The dynamic relationship between healthcare and social media may soon emphasise the ways in which social media tools track psychological measures of community health. A new study which appears in Psychological Science claims that emotional aspects of language used on Twitter can predict coronary heart disease “significantly better” than a standard model which combined demographic, health and socioeconomic factors.
University of Pennsylvania scientists, led by Department of Psychology graduate student Johannes Eichstaedt, analysed the language used on Twitter for references to negative emotions, and determined that they corresponded with risk factors for coronary heart disease. Specifically, the tweets which reflected anger, fatigue and stress were associated with health risk factors such as diabetes, hypertension, obesity and smoking. Conversely, relatively more positive tweets indicated a lower risk of heart health problems.
“Language patterns reflecting negative social relationships, disengagement, and negative emotions —especially anger— emerged as risk factors,” the authors stated. “Most correlations remained significant after controlling for income and education.” The findings support existing research by sociologists which have shown that community health characteristics are stronger predictors of physical health than individual reports.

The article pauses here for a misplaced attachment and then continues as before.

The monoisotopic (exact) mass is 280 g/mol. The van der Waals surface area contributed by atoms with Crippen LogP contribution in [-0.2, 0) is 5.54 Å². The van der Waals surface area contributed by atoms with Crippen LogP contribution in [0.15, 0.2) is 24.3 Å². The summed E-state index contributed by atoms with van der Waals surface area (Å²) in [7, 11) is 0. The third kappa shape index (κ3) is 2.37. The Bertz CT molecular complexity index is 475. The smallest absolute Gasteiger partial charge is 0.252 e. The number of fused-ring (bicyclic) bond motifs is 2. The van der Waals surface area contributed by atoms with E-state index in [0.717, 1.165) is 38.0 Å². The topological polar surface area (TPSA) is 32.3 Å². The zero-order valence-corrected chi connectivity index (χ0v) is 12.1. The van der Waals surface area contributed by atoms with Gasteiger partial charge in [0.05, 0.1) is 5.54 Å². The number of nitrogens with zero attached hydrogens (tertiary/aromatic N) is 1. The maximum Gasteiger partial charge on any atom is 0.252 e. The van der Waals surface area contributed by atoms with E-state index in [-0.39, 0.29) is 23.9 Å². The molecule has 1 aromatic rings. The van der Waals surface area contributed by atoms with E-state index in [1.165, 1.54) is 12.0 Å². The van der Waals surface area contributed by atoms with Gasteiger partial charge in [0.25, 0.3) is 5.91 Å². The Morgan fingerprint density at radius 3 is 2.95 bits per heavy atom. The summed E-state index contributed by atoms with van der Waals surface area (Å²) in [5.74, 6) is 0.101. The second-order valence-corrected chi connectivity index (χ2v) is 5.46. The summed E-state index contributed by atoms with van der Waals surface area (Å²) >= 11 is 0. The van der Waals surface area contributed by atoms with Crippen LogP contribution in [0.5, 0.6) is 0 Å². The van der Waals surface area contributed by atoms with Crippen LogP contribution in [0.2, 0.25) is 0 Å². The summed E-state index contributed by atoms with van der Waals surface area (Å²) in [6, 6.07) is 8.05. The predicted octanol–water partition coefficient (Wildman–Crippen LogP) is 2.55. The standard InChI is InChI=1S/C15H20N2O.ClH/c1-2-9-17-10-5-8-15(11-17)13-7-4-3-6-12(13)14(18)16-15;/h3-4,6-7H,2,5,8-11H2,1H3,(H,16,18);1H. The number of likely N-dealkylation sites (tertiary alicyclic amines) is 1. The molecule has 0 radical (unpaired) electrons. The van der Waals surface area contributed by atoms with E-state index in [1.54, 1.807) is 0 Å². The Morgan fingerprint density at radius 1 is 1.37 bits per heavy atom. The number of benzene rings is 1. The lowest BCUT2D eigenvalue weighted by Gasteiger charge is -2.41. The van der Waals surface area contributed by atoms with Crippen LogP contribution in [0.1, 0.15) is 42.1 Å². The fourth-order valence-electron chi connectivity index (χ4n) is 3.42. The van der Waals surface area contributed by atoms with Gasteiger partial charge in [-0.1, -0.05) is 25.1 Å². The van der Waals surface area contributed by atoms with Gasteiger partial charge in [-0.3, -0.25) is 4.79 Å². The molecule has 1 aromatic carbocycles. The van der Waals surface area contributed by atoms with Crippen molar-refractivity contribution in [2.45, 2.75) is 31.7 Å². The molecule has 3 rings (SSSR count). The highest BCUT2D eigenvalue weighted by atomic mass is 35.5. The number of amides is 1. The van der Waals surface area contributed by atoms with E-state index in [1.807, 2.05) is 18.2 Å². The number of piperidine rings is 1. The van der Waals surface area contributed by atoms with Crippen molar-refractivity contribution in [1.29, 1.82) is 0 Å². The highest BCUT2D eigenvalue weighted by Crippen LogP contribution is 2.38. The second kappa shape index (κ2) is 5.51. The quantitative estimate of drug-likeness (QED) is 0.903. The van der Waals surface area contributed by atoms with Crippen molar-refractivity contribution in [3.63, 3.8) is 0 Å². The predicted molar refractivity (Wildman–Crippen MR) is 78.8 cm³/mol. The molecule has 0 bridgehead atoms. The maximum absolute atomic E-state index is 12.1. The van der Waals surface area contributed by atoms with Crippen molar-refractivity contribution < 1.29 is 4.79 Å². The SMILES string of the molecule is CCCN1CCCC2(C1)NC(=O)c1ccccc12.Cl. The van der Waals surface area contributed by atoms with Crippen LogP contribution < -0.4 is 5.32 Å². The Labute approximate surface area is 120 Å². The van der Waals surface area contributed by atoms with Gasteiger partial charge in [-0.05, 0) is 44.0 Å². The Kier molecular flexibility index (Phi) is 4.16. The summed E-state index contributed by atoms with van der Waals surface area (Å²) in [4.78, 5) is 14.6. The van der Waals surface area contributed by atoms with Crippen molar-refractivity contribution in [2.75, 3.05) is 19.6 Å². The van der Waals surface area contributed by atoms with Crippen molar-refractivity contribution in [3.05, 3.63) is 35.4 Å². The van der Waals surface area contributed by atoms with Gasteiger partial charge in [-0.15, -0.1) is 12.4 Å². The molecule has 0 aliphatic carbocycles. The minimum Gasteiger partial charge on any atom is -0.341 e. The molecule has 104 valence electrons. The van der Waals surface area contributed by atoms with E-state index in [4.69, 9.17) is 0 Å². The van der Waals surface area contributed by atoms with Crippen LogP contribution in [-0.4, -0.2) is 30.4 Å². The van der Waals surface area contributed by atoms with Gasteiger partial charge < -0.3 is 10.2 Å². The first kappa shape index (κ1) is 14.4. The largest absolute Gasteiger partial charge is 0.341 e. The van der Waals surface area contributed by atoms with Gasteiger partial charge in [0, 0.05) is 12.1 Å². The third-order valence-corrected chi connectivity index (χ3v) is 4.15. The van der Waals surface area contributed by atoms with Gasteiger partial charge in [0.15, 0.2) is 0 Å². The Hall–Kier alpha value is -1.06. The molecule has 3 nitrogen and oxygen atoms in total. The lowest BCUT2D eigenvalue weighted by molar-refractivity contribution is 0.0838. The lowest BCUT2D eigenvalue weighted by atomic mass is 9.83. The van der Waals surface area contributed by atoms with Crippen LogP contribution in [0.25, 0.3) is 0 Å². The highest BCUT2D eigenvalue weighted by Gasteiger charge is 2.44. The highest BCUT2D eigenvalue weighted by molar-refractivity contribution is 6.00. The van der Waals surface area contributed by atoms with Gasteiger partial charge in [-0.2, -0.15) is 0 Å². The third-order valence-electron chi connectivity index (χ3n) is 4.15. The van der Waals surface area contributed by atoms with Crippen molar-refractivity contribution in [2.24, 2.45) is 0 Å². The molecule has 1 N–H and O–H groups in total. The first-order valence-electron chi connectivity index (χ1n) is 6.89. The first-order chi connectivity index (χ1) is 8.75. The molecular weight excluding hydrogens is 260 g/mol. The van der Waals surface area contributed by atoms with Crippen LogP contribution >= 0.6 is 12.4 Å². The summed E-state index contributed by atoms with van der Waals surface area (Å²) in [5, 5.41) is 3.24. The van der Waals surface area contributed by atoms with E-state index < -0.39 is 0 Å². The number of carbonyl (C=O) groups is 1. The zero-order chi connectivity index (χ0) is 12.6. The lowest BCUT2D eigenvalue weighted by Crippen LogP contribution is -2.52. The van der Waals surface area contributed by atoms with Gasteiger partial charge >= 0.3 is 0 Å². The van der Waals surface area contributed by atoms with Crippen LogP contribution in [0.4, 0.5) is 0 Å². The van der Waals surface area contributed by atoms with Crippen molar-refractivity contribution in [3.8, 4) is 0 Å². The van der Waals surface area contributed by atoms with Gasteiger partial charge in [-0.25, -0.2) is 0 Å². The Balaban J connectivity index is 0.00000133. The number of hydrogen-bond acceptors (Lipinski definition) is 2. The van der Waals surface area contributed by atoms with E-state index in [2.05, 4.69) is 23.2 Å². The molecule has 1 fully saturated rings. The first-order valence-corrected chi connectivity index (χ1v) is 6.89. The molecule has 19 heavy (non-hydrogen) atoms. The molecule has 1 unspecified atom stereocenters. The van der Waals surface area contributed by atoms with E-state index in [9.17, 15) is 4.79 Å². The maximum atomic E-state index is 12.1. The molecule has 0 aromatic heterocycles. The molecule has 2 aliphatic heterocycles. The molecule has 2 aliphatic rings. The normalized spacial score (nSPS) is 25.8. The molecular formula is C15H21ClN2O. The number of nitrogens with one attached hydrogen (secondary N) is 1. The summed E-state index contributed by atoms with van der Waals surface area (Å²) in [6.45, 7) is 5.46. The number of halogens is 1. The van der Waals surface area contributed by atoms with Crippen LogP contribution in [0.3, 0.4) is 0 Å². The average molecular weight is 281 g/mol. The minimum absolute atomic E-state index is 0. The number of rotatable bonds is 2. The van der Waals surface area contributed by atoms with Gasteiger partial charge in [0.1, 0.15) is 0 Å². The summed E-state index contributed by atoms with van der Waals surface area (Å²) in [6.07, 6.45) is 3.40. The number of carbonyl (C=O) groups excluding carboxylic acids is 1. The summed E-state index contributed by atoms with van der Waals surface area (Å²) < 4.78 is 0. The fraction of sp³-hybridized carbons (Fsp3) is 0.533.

The Twitter data comprised thousands of tweets from 1,300 counties that contain almost 90 percent of the US population, and were matched with counties’ epidemiological data which included heart disease mortality rates. The word hate and profane words were frequently linked to heart disease. The research could call more attention to the importance of psychological well-being in general health.
If greater amounts of data can be effectively gathered and tied to real health outcomes, social media will be an invaluable tool in psychological research. The use of social media outlets such as Twitter as a reflection of a community’s psychological health may be especially useful in epidemiological studies which measure the success of interventions. Given the role of mental health in physical health, it is not surprising that there is such a strong connection between negative emotions and coronary heart disease.
“Capturing community psychological characteristics through social media is feasible, and these characteristics are strong markers of cardiovascular mortality at the community level,” the researchers said.
Margaret Kern, an assistant professor at the University of Melbourne and contributor to the study, said, “Psychological states have long been thought to have an effect on coronary heart disease. For example, hostility and depression have been linked with heart disease at the individual level through biological effects. But negative emotions can also trigger behavioural and social responses; you are also more likely to drink, eat poorly and be isolated from other people which can indirectly lead to heart disease.”
The research was supported by the Robert Wood Johnson Foundation and the Templeton Religion Trust.
Source: University of Pennsylvania
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